ANDREWS V. NATIONAl, FOUNDRY & PIPE WORKS.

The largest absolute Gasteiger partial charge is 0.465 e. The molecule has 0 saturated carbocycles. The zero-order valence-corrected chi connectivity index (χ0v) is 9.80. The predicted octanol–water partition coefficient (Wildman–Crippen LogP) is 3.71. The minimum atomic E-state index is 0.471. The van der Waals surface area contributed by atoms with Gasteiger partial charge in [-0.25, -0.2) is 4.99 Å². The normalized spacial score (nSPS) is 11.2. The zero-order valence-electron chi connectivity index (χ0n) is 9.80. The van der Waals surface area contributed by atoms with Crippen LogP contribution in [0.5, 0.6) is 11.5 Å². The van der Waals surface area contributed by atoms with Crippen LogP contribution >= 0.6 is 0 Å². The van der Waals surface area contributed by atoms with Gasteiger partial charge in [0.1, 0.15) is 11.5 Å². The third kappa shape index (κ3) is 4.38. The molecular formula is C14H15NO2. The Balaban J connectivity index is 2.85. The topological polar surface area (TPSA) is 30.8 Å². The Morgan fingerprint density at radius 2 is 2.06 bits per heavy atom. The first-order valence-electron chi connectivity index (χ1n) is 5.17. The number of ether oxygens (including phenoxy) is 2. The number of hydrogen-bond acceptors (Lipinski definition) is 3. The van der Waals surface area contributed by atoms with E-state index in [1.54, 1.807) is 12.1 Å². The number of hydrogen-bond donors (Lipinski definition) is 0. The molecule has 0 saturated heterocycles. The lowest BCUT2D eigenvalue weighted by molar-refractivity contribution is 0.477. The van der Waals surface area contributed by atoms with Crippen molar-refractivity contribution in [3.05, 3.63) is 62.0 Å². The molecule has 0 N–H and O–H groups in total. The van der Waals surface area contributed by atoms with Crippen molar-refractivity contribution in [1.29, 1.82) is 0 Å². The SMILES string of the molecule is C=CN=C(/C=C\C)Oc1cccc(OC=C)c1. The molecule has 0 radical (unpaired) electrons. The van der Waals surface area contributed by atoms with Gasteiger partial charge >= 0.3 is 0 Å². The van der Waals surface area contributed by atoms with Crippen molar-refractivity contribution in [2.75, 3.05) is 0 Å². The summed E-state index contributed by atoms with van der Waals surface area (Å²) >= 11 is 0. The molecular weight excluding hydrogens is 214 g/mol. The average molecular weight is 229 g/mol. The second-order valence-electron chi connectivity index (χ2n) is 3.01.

poration pending the suit. The suit was begun in January, 1891, by a bill which made no mention of Andrews and Whitcomb, and con· tained no averment in derogation of their rights. The decree was not entered until October 3, 1892. Meanwhile, on June 17, 1891, in the same court, Andrews and Whitcomb brought suit against the Oconto Water Company to foreclose their mortgage, and on the 13th day of August obtained a decree by virtue of which, on September 12, 1891, they p1ll'chased the franchises of the company. The notice of mechanic's lien, and the bill for foreclosure thereof, embraced only the tangible property constituting the waterworks plant, but tIle decree directed the sale of the property described, and also of the fran· chise of maintaining and operating the plant for the uses to which it had been devoted by the law of the company's incorporation. It is not to be supposed upon the evidence that the plaintiff in either case did not know of the claim upon the property asserted by the other, and it is fairly inferable that each preferred for some reason to prosecute his suit against the company alone, unembarrassed by the questions likely to be raised if the other were brought in as a defendant. If now it be conceded that the employment of counsel to defend the mechanic's lien suit was known to Andrews and Whitcomb, or even that they, as agents of the company, effected the employment, is that enough, under the authorities, to conclude them as if they had been parties to the record? There is no suggestion that they assumed the defense of the suit as one in which their own interests were in question, nor that the plaintiff in the action was led to believe that more was involved in the contest than a settlement of the issues joined between the parties of record. Estoppels in such cases, as in others, must be mutual, and it is not to be considered that Andrews and Whitcomb became bound by the decree. by reason of their participation in the defense, unless their conduct in that regard was open and avowed, or otherwise known to tIle opposite party, so that it, too, was concluded, or would have been by an adverse judgment. Herm. Estop. p. 157; 2 Van Fleet, Former Adj. § 523; 2 Black, Judgm. § 540; Freem. Judgr;n. § 189; Lacroix v. Lyons, 33 Fed. 437; Schroeder v. Lahrman, 26 Minn. 87,1 N. W. 801; Association v. Rogers, 42 Minn. 123, 43 N. W. 792; Brady v. Brady, 71. Ga. 71; Majors v. Oowell, 51 Oal. 478; Allin's Heirs v. Hall's Heirs, 1 A. K. Marsh. 525. See, alsQ, David Bradley Manuf'g 00. v. Eagle Manuf'g Co., 6 O. O. A. 661, 57 Fed. 980. It is to be observed, moreover, that in this case neither in the original bill, nor in the amend· ment thereto by which the lien decree was first mentioned, is the supposed estoppel alleged or the facts averred from which it could be deduced Not being concluded by the decree against the water company, Andrews and Whitcomb, it follows, were at liberty in this suit to dispute the validity of the mechanics' liens in so far as they might affect the title obtained through their mortgage. The lien decrees out of the way, all questions concerning the recording of that mortgage and the antecedent contracts disappear. This much determined, the importance is apparent of the ques· tion whether Andrews and Whitcomb should have been declared lia" ble to the creditors of the Oconto Water Company, as holders of un·